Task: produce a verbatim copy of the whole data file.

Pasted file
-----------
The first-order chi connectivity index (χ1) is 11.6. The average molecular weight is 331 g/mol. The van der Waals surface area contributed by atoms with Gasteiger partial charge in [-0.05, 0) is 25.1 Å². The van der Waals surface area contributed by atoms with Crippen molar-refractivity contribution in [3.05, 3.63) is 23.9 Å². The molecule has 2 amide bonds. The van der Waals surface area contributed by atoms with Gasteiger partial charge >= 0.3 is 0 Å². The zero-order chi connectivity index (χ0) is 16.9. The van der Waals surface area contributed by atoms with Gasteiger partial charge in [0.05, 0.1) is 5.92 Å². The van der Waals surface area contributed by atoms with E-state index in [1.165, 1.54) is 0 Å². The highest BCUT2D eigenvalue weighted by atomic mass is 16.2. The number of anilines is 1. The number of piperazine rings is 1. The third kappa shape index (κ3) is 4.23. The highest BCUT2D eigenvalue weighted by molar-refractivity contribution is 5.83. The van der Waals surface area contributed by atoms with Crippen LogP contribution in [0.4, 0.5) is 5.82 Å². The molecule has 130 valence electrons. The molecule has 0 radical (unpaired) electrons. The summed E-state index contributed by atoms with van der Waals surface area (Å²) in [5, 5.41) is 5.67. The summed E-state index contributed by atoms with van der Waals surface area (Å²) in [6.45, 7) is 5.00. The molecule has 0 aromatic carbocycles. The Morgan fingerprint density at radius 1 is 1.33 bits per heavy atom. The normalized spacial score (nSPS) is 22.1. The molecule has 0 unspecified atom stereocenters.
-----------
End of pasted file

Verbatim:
The first-order chi connectivity index (χ1) is 11.6. The average molecular weight is 331 g/mol. The van der Waals surface area contributed by atoms with Gasteiger partial charge in [-0.05, 0) is 25.1 Å². The van der Waals surface area contributed by atoms with Crippen molar-refractivity contribution in [3.05, 3.63) is 23.9 Å². The molecule has 2 amide bonds. The van der Waals surface area contributed by atoms with Gasteiger partial charge >= 0.3 is 0 Å². The zero-order chi connectivity index (χ0) is 16.9. The van der Waals surface area contributed by atoms with Gasteiger partial charge in [0.05, 0.1) is 5.92 Å². The van der Waals surface area contributed by atoms with E-state index in [1.165, 1.54) is 0 Å². The highest BCUT2D eigenvalue weighted by atomic mass is 16.2. The number of anilines is 1. The number of piperazine rings is 1. The third kappa shape index (κ3) is 4.23. The highest BCUT2D eigenvalue weighted by molar-refractivity contribution is 5.83. The van der Waals surface area contributed by atoms with Crippen LogP contribution in [0.4, 0.5) is 5.82 Å². The molecule has 130 valence electrons. The molecule has 0 radical (unpaired) electrons. The summed E-state index contributed by atoms with van der Waals surface area (Å²) in [5, 5.41) is 5.67. The summed E-state index contributed by atoms with van der Waals surface area (Å²) in [6.45, 7) is 5.00. The molecule has 0 aromatic carbocycles. The Morgan fingerprint density at radius 1 is 1.33 bits per heavy atom. The normalized spacial score (nSPS) is 22.1. The molecule has 0 unspecified atom stereocenters.